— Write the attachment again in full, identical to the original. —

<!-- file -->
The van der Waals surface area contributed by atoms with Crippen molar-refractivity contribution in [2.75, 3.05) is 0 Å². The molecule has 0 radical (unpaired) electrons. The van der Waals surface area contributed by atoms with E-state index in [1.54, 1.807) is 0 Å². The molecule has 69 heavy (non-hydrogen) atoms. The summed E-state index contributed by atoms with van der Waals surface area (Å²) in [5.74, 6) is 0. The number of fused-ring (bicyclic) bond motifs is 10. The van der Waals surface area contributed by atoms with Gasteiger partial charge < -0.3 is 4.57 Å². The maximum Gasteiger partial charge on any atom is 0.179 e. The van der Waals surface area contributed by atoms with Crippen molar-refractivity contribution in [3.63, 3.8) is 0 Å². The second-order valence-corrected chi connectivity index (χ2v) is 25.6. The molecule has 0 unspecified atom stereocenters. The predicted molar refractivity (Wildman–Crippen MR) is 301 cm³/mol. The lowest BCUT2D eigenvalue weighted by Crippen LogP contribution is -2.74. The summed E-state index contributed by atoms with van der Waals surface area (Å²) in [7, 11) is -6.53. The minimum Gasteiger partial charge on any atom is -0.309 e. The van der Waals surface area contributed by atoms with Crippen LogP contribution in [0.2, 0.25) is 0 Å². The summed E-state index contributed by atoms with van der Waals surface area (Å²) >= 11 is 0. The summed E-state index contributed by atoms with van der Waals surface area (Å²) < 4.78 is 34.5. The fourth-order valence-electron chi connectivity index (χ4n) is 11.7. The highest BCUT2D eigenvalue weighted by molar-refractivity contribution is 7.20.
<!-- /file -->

The van der Waals surface area contributed by atoms with Crippen molar-refractivity contribution in [2.75, 3.05) is 0 Å². The molecule has 0 radical (unpaired) electrons. The van der Waals surface area contributed by atoms with E-state index in [1.54, 1.807) is 0 Å². The molecule has 69 heavy (non-hydrogen) atoms. The summed E-state index contributed by atoms with van der Waals surface area (Å²) in [5.74, 6) is 0. The number of fused-ring (bicyclic) bond motifs is 10. The van der Waals surface area contributed by atoms with Gasteiger partial charge < -0.3 is 4.57 Å². The maximum Gasteiger partial charge on any atom is 0.179 e. The van der Waals surface area contributed by atoms with Crippen molar-refractivity contribution in [3.63, 3.8) is 0 Å². The second-order valence-corrected chi connectivity index (χ2v) is 25.6. The molecule has 0 unspecified atom stereocenters. The predicted molar refractivity (Wildman–Crippen MR) is 301 cm³/mol. The lowest BCUT2D eigenvalue weighted by Crippen LogP contribution is -2.74. The summed E-state index contributed by atoms with van der Waals surface area (Å²) in [7, 11) is -6.53. The minimum Gasteiger partial charge on any atom is -0.309 e. The van der Waals surface area contributed by atoms with Crippen LogP contribution in [0.2, 0.25) is 0 Å². The summed E-state index contributed by atoms with van der Waals surface area (Å²) >= 11 is 0. The summed E-state index contributed by atoms with van der Waals surface area (Å²) < 4.78 is 34.5. The fourth-order valence-electron chi connectivity index (χ4n) is 11.7. The highest BCUT2D eigenvalue weighted by molar-refractivity contribution is 7.20.